Wednesday, December 10, 2014

Lionfish - Sous Vide

Lionfish are conspicuously colored fish with red, white, creamy and black bands, showy pectoral fins and spiky, venomous fin rays. I've always loved seeing them in aquariums, but never dreamed I would have an opportunity to eat one. Anshu Pathak at Exotic Meat Market made it available and I couldn't resist. They have relatively recently become an invasive species off the southeastern U.S. Coast and Caribbean and I assume that is where this lionfish came from. 
Beautiful red and orange lionfish.
It is very similar to the scorpion fish I tried in September, but it is smaller and much easier to prepare. It was already gutted, but I had to remove the spiky fins, head and tail. Knowing that the spines are poisonous and not knowing whether a prick of a spine would cause any problem, I carefully tried to avoid pricking myself with the spines. The spines are much longer than the spines on the scorpion fish, but they are not as thick and they are much more easily removed with kitchen shears. The heads of both fish are similar, but the hard plating and spikes on the head of the scorpion fish are much stronger and more pronounced. 
Beautiful red on white markings underneath the throat and on the belly.
Head severed from the torso in the cleaning process.
The meat of the lionfish, which is very white, is more delicate than the scorpion fish and not as thick. The result is that it is much more bony and consequently a little more difficult to eat.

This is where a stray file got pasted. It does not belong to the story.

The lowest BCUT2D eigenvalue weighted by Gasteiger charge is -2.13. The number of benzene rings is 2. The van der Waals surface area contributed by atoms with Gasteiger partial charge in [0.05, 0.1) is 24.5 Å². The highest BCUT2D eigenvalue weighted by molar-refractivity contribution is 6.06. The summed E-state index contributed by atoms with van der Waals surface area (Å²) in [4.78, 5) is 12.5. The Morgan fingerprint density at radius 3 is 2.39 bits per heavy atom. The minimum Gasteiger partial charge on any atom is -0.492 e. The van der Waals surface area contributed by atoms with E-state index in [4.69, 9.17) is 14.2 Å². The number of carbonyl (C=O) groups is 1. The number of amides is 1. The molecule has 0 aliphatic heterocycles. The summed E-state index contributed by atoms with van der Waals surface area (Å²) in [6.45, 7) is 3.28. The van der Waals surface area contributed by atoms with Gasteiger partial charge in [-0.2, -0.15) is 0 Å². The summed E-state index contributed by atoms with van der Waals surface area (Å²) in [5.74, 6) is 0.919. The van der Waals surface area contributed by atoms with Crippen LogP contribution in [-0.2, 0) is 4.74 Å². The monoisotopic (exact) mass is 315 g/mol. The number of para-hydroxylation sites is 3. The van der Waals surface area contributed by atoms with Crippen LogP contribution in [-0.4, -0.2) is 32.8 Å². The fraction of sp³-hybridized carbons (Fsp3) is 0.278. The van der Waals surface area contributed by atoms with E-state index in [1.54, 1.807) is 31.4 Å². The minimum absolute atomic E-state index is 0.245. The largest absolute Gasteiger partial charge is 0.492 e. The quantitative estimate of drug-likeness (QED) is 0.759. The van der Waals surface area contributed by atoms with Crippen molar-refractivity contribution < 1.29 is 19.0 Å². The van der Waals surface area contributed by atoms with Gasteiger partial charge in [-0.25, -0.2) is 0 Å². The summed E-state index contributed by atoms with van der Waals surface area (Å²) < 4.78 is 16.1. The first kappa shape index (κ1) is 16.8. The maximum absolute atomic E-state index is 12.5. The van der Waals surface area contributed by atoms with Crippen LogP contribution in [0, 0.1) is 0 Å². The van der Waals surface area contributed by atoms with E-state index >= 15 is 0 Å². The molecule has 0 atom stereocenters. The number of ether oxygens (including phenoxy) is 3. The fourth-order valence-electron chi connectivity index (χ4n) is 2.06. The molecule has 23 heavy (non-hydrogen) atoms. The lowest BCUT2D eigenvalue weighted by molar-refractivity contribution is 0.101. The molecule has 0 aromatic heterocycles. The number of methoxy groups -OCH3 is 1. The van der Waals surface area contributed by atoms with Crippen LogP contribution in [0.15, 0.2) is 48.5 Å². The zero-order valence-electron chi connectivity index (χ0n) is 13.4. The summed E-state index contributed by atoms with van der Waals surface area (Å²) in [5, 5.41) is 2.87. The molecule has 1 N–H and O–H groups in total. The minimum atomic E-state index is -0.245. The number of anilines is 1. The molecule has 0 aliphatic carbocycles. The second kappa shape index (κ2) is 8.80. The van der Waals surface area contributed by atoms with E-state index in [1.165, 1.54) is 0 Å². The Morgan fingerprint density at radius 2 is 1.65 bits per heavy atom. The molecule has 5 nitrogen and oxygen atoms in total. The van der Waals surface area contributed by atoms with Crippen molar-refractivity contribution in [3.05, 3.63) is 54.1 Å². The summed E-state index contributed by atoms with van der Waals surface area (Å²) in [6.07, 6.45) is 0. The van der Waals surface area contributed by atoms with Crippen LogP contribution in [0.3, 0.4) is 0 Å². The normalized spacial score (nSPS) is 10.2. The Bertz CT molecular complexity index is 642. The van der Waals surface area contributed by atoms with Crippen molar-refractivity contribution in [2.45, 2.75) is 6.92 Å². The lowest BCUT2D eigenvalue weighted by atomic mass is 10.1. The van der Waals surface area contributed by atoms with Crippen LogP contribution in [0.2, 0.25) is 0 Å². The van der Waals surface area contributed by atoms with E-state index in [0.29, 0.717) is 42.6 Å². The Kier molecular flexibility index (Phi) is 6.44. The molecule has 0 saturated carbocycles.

Filets: one side with the skin and the other from the inside.
Because it is a mild white meat, I decided to go with a spicy preparation. I did that with the scorpion fish and really loved it. I spread some butter on the filets, then slathered on some goulash cream hot paprika mix csipos, a hot pepper paste made in Hungary, a small amount of ground fresh chili with garlic and a number of spoonfuls of Herdez salsa casera, a spicy tomato salsa. I vacuum sealed the filets with the added ingredients and then put them in a sous vide for 40 minutes at 53 centigrade. 
The spicy ingredients behind the vacuum sealed pouch with the filets.
The lionfish filets are delicate, very mild and worked excellently with the spicy ingredients. 
The finished product. The ingredients made a nice broth for the fish.
In comparison with the scorpion fish, it is prettier, seems more exotic, and is easier to clean. However, it has much less meat and I preferred the flavor and texture of the scorpion fish which was much like lobster. 


  1. Very tasty. I loved the spice + mild fish combo. Too bad there wasn't more of it.